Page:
Current issue: 57(1)
Under compilation: 57(2)
Forestry and forest industries are important for regional income and employment in Norway as well as in most North European countries, but few studies exist about factors affecting the timber supply at regional level. The main objective of this study is to estimate aggregated regional timber supply elasticities for six regions in Norway. Thereby we also test for regional differences, focusing on wood prices, standing stock volume and interest rate as explanatory variables. We have used three different statistical models (fixed and random effects panel models and first difference models) on regional data from the Norwegian forest inventory on standing volume and official statistics on harvested volumes, interest rate and prices of sawlogs and pulpwood for the period 1996–2016. Statistically significant different price elasticities are found in 12 out of total 15 pairs of regions. The price elasticity was lower and the volume elasticity higher in the western region compared to the other regions. The first difference models are best with respect to specification tests. The use of region specific price elasticities gives slightly better fit for the panel data models than using a uniform price parameter. The results show that the econometric specification influence the parameter values, and it is thus complicated to directly compare results in different timber supply studies. Regional differences in timber supply are important to consider.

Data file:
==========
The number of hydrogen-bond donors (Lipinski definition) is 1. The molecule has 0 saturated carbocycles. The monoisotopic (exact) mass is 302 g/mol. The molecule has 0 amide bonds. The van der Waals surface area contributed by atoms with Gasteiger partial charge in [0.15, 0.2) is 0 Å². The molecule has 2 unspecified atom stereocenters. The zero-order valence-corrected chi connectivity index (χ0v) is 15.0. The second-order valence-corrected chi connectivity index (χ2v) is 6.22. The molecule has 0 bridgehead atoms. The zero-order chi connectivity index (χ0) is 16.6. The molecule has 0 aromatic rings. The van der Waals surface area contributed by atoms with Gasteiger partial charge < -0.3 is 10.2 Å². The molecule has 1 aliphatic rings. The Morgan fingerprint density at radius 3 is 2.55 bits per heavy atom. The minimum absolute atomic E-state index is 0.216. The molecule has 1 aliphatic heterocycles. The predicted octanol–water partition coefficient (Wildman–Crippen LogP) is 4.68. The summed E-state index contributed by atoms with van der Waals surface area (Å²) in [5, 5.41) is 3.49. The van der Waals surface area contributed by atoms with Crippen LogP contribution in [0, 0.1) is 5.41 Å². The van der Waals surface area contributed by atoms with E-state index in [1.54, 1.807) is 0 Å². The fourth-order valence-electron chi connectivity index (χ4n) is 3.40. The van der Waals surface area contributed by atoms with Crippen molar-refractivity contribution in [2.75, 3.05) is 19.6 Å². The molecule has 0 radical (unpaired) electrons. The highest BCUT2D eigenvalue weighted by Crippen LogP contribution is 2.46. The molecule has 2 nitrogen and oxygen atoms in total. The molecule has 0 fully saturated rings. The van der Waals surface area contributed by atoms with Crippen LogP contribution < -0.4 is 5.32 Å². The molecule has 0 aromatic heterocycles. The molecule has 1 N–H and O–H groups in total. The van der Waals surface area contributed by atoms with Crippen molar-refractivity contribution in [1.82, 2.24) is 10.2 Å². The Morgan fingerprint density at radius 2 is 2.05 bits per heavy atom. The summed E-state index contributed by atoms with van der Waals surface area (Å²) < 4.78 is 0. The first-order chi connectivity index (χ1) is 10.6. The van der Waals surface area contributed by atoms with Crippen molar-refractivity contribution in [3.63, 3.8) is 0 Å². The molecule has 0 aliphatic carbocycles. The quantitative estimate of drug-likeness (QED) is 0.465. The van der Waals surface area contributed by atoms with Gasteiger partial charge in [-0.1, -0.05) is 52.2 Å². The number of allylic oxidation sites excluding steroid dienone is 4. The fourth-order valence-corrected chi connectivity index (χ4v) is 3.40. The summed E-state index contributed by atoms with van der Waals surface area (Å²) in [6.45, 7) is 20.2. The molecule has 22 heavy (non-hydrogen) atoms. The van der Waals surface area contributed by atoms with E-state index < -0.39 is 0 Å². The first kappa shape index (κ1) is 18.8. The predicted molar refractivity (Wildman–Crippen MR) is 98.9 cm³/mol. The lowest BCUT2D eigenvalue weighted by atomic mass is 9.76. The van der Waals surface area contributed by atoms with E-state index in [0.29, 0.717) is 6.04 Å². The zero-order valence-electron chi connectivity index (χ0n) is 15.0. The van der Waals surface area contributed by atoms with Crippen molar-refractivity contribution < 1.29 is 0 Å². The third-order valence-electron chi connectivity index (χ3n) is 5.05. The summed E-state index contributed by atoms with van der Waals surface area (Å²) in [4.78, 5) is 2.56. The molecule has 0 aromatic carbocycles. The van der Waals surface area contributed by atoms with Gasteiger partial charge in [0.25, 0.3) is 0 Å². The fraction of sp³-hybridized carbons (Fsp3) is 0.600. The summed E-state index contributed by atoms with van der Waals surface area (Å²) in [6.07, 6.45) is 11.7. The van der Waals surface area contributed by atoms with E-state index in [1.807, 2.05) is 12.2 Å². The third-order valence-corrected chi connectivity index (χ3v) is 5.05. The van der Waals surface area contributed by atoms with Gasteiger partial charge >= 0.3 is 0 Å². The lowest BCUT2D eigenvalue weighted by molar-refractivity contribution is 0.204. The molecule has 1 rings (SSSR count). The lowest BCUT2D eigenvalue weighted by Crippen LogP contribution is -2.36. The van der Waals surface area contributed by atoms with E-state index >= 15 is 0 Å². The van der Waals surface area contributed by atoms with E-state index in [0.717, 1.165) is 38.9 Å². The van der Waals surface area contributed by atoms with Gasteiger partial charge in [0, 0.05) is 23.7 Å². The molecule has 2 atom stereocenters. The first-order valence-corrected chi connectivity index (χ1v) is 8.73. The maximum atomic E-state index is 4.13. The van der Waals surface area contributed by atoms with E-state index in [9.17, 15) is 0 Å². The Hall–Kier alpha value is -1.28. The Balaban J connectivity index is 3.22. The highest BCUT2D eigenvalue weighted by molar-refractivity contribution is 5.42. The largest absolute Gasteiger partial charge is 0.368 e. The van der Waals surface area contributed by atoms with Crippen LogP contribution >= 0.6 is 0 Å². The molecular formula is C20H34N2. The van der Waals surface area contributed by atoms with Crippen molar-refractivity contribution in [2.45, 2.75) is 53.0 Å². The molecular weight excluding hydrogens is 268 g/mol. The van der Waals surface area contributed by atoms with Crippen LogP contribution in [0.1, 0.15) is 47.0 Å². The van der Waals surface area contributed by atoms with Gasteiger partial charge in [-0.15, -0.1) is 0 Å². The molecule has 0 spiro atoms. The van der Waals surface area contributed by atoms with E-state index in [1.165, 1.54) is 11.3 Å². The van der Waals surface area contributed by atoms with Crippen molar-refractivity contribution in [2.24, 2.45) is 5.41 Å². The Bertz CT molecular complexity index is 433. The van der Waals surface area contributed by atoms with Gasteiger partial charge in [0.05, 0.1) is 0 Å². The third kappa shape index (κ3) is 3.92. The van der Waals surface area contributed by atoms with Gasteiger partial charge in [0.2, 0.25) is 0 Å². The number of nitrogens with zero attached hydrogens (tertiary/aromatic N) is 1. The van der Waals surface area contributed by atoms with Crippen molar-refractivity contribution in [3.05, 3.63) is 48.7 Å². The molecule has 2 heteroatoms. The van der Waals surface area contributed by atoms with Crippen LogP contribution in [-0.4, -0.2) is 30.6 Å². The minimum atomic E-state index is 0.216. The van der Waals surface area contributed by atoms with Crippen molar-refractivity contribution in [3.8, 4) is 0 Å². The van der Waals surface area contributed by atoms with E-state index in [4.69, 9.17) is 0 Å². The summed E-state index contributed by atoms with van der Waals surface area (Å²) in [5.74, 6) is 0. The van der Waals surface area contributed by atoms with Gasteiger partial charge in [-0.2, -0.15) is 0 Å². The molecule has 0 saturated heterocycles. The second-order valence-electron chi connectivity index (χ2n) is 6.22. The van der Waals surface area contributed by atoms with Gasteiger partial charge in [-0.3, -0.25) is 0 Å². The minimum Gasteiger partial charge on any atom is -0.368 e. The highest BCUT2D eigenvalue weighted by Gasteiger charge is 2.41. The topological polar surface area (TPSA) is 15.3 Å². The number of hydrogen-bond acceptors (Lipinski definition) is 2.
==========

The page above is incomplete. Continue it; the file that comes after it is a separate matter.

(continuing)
Simulation and modeling have become more common in forest biomass studies. Dynamic simulation has been used to study the supply chain of forest biomass with numerous different models. A robust predictive multi-year model requires biomass availability data, where annual variation is included spatially and temporally. This can be done by using data from enterprises, but in some cases relevant data is not accessible. Another option is to use forest inventory data to estimate biomass availability, but this data must be processed in the correct form to be utilized in the model. This study developed a method for preparing forest inventory data for a multi-year simulation supply model using the theoretical availability of feedstock. Methods for estimating quality changes during roadside storage are also presented, including a possible parameter estimation to decrease the amount of data needed. The methods were tested case by case using the inventory database “Biomass Atlas” and weather data from a weather station in Mikkeli, Finland. The data processing method for biomass allocation produced a reasonable quantity of stands and feedstock, having a realistic annual supply with variation for the demand point. The results of the study indicate that it is possible to estimate moisture content changes using weather data. The estimations decreased the accuracy of the model and, therefore, estimations should be kept minimal. The presented data preparation method can generate a supply of forest biomass for the simulation model, but the validity of the data must be ensured for correct model behavior.